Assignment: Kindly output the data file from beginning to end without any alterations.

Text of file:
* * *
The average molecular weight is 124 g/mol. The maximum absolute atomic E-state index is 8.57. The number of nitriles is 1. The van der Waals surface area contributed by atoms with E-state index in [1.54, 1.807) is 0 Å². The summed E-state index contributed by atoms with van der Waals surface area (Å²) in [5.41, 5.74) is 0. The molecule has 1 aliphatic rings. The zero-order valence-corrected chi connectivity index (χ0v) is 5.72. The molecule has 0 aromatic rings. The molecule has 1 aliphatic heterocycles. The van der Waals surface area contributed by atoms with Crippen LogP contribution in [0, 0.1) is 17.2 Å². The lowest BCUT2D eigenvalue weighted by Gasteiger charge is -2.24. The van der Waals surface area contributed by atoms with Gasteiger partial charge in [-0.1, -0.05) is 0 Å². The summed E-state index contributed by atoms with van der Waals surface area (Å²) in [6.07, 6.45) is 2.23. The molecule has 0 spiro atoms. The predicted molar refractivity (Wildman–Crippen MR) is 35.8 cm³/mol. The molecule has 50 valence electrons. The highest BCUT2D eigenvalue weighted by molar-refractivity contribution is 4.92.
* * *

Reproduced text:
The average molecular weight is 124 g/mol. The maximum absolute atomic E-state index is 8.57. The number of nitriles is 1. The van der Waals surface area contributed by atoms with E-state index in [1.54, 1.807) is 0 Å². The summed E-state index contributed by atoms with van der Waals surface area (Å²) in [5.41, 5.74) is 0. The molecule has 1 aliphatic rings. The zero-order valence-corrected chi connectivity index (χ0v) is 5.72. The molecule has 0 aromatic rings. The molecule has 1 aliphatic heterocycles. The van der Waals surface area contributed by atoms with Crippen LogP contribution in [0, 0.1) is 17.2 Å². The lowest BCUT2D eigenvalue weighted by Gasteiger charge is -2.24. The van der Waals surface area contributed by atoms with Gasteiger partial charge in [-0.1, -0.05) is 0 Å². The summed E-state index contributed by atoms with van der Waals surface area (Å²) in [6.07, 6.45) is 2.23. The molecule has 0 spiro atoms. The predicted molar refractivity (Wildman–Crippen MR) is 35.8 cm³/mol. The molecule has 50 valence electrons. The highest BCUT2D eigenvalue weighted by molar-refractivity contribution is 4.92.